Weekly Comments Archive
Archived Issue
Sunday, April 17, 2016
ISSUE #865
Will Rogers offers himself for Vice-President

During Day 3 at the 1924 Democratic Convention, there was nothing but boring, repetitive speeches. Will Rogers decided to provide his own content for his daily newspaper article by offering himself for Vice President. Kinda like today, no one wanted to be V-P. Three potential ones listed by Trump immediately refused the offer. I doubt if Sanders would accept a similar offer from Hillary Clinton either. In 1924, three Republicans turned down the “opportunity” to be V-P before Charles Dawes accepted. And for the Democrats, Charles Bryan became the V-P candidate only after one had refused the nomination.

Here are excerpts from Will’s article, June 26, 1924:

“Every man that wants to run at all wants to be President… So I just held a caucus with myself and said somebody has got to be sacrificed for the sake of party harmony. I hereby put myself in nomination, and to save some other man being humiliated by having to put me in nomination, why, I will just nominate myself… I think any fair-minded man will give me serious consideration. But the trouble is there are not any fair-minded men in politics.

They have got to nominate a farmer who understands the farmers’ condition. Well, I got two farms in Oklahoma, both mortgaged, so no man knows their condition better than I do. He has to be a man from the West. Well, if a man came from any further West than I lived last year, he would have to be a fish in the Pacific Ocean.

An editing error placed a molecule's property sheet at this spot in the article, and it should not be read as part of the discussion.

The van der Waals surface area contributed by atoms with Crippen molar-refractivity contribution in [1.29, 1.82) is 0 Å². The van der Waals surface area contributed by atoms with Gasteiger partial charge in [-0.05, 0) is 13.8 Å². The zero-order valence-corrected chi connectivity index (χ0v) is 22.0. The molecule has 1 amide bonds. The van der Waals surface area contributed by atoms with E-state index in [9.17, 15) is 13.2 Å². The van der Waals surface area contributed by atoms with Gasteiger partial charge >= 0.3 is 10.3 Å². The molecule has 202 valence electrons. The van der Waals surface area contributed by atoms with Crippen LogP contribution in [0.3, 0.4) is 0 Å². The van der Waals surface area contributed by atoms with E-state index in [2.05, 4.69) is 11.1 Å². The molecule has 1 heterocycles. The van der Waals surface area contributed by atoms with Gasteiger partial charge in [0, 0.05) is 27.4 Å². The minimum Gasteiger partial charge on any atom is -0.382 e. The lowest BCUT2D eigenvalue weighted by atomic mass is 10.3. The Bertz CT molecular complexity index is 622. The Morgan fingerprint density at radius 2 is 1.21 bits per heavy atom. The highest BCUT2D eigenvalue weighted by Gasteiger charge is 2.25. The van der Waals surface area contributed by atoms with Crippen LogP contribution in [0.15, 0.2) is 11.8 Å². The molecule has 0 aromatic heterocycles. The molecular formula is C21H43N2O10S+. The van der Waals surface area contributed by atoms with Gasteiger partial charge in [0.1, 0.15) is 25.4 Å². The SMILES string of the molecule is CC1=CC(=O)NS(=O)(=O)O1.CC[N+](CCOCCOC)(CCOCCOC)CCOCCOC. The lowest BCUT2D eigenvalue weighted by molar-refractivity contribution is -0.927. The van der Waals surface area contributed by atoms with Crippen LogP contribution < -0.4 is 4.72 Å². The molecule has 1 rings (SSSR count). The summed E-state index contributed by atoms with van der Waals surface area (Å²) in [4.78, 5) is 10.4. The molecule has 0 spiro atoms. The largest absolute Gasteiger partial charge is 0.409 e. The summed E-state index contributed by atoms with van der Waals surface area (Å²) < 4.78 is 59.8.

Another big reason why I should be nominated is I am not a Democrat. Another still bigger reason why I should be nominated is I am not a Republican.

I am just progressive enough to suit the dissatisfied. And lazy enough to be a Stand Patter.

When the President can’t go anywhere, why, the Vice President has to go and speak or eat for him. Now, I could take in all the dinners, for I am a fair eater. I could say, ‘I am sorry the President can’t come, but he had pressing business.’ Of course, I wouldn’t tell the reason why he didn’t come, so I am just good enough liar to be a good Vice President.

Of course, I have no dress suit [tuxedo]. The Government would have to furnish me a dress suit. If I went to a dinner in a rented one, they would mistake me for a Congressman.

I know I can hear a lot of you all say, ‘Yes, Will, you would make a good Vice President, but suppose something happened to the President?’ Well, I would do just like Mr. Coolidge; I would go in there and keep still and say nothing. He is the first President to discover that what the American people want is to be left alone.

P.S. I was born in a Log Cabin.

X

Contact Randall Reeder

I would like to subscribe to Weekly Comments.